It is obvious that Elkeles has never lived in an area where there is a large population.  Or if she did she never listened to these people talk.  I’m laughing at the sort of Spanish the characters are speaking and my Spanish is horrible.  The whole depiction of the Latino culture is laughable.  Oh yes, everyone and their mother from Mexico must be in a gang or work in the service industry….rolls eyes.

Just like every white person, according to Elkeles, must be rich.

Both Brittany and Alex are racist towards each other.  Brittany looks down at Alex for being a gang banger and makes some less than politically correct remarks and assumptions about him because he’s Latino.  And at one point, Alex calls Brittany Snow Girl just based on the color of her skin and makes other innuendoes about her becuase she’s white (he out right says that’s the reason he’s saying these things too).

It’s stupid. And stupidity seems to fester in every aspect of the novel.

For example, at one point of the novel Brittany gets tired of being sexually harassed she asks her teacher to switch partners.  And the teacher tells her no and basis Brittany’s disdain for Alex on his race/socioeconomic class. When there’s no such mention (at least on this particular point) about race or socioeconomic class.

That’s how best to describe this book: ridiculous.

Every single plot point, character, and even description was ridiculous.

Take for example the fact that the first description of Alex is of an Abercombie model.

Ridiculous.

And at this point a sensible person would’ve slammed the book shut and  if they wanted to read a contemporary romance in the vein of Perfect Chemistry without the offensive-ness they’d  pull out a Katie McGarry novel.  However, an person who lacks sense (like yours truly) would continue to read the book but with a glass of wine.

Final thoughts (while I still have brain cells), this isn’t how diversity in YA should be.  Diversity is something that we should influence in YA.  However, the sort of diversity (if you can call it that) in Perfect Chemistry  should be something we never try to achieve.  It’s stereotypical and sort of disgusting with the way Elkeles portrays Latino culture. It sets stigma.  And that’s the last thing that publishers should want to achieve when creating diverse books.

 

Smashed Reviewer: I Need Another One

You know what’s funny, this book isn’t really looking better after a few glasses of wine.  The shots of tequila and margaritas really didn’t help too. Neither did the wine.  Or the hot sauce.  Though I had to be helluv drunk to think hot sauce was alcohol.

At least I’m not frowning as much.

Though it’s probably difficult to actually pay attention to the book.

I don’t think Alex is cute.

Well, for one thing he’s not a real person.  But as a book crush, he sort of blows.

He was a dick.

I mean, insulting poor Brittany like that.

But she was really stupid too.

Maybe two stupid people make a smart person (look this up).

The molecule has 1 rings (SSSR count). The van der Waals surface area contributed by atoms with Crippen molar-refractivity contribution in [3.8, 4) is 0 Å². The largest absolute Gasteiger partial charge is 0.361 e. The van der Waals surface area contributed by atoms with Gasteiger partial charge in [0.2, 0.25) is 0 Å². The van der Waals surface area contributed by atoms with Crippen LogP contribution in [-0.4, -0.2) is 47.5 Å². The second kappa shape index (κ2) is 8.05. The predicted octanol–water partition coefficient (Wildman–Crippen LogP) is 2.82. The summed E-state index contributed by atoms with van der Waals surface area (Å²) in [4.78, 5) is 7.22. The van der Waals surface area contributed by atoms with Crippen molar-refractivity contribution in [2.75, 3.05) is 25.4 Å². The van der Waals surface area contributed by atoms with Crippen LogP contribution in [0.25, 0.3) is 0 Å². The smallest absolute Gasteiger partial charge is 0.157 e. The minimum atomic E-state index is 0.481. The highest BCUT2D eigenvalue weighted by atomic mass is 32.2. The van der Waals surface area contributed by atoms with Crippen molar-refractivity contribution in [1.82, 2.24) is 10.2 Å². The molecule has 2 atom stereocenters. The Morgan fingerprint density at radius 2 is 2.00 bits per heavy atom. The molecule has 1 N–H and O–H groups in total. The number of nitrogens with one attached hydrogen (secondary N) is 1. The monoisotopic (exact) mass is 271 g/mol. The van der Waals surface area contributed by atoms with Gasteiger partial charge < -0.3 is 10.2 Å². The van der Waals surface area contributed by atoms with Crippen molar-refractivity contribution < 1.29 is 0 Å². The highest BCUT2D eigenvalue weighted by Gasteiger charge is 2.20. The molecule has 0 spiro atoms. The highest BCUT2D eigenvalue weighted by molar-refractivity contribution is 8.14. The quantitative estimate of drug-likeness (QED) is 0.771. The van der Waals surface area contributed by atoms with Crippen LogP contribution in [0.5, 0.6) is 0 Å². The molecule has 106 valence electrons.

Actually, that probably goes against some law in Physics.

I guess I really shouldn’t care about them being together because they’re so obnoxious.  But I do have to read about it.

Much like I had to read about gang violence that didn’t make sense, even though I was drunk.

Must pour another glass of tequila.

Ah, that’s better.  So, let me get this straight you can wear gang regalia to a zero tolerance school and not get called out on it.

Man, my mom’s school is going to get sued then.

Another shot of tequila.

And how can one believe they’re not going to have to sell drugs if they’re in a gang?

Who cares more drinks?

Better.

Better.

Damn it.  It’s still not working.  Logic is still there, god damn it, even with all of the booze.

And it’s still making me crazy too.  Like I don’t understand how Alex came back even though he was out of the gang and could’ve moved anywhere but had to go through the branding thing.

Then again, I don’t know gangs.

But clearly neither does Simone Elkeles.

Well, her knowledge of gangs is about as much knowledge as she has on Spanish.

That’s not saying much.

Okay, it’s actually a big insult since Ms. Elkeles believes that anyone who speaks Spanish uses the word mamacita every other sentence (obviously not reading this article).

I’m getting bored right now and could really use another drink so I’m just going to sum this up for you in one (okay, maybe a couple) of sentences:  This book sucks.  Es muy malo.  The end.

In other words, it blows man.

The (F)ucking end.

Review Via Top Ten List: Shadow and Bone by Leigh Bardugo

 

 

The Shadow Fold, a swathe of impenetrable darkness, crawling with monsters that feast on human flesh, is slowly destroying the once-great nation of Ravka.

Alina, a pale, lonely orphan, discovers a unique power that thrusts her into the lavish world of the kingdom’s magical elite—the Grisha. Could she be the key to unravelling the dark fabric of the Shadow Fold and setting Ravka free?